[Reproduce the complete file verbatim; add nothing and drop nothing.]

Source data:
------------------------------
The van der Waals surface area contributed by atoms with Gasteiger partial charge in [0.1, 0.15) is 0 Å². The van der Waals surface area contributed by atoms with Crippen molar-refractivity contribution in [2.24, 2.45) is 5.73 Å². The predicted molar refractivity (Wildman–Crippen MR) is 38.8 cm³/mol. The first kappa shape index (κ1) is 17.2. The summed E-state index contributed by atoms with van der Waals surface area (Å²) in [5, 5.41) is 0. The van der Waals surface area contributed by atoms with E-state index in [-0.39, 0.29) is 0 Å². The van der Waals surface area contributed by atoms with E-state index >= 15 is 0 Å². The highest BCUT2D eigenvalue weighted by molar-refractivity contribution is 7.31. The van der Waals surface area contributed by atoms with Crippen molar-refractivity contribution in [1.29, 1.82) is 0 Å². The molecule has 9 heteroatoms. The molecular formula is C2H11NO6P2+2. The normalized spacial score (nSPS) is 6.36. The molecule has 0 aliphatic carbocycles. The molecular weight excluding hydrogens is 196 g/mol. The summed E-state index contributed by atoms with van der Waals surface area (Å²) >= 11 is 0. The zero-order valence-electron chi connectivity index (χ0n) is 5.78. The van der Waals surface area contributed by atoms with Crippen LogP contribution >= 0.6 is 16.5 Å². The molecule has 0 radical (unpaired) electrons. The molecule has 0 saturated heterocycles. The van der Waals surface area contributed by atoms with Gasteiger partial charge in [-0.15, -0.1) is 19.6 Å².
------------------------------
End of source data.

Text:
The van der Waals surface area contributed by atoms with Gasteiger partial charge in [0.1, 0.15) is 0 Å². The van der Waals surface area contributed by atoms with Crippen molar-refractivity contribution in [2.24, 2.45) is 5.73 Å². The predicted molar refractivity (Wildman–Crippen MR) is 38.8 cm³/mol. The first kappa shape index (κ1) is 17.2. The summed E-state index contributed by atoms with van der Waals surface area (Å²) in [5, 5.41) is 0. The van der Waals surface area contributed by atoms with E-state index in [-0.39, 0.29) is 0 Å². The van der Waals surface area contributed by atoms with E-state index >= 15 is 0 Å². The highest BCUT2D eigenvalue weighted by molar-refractivity contribution is 7.31. The van der Waals surface area contributed by atoms with Crippen molar-refractivity contribution in [1.29, 1.82) is 0 Å². The molecule has 9 heteroatoms. The molecular formula is C2H11NO6P2+2. The normalized spacial score (nSPS) is 6.36. The molecule has 0 aliphatic carbocycles. The molecular weight excluding hydrogens is 196 g/mol. The summed E-state index contributed by atoms with van der Waals surface area (Å²) >= 11 is 0. The zero-order valence-electron chi connectivity index (χ0n) is 5.78. The van der Waals surface area contributed by atoms with Crippen LogP contribution >= 0.6 is 16.5 Å². The molecule has 0 radical (unpaired) electrons. The molecule has 0 saturated heterocycles. The van der Waals surface area contributed by atoms with Gasteiger partial charge in [-0.15, -0.1) is 19.6 Å².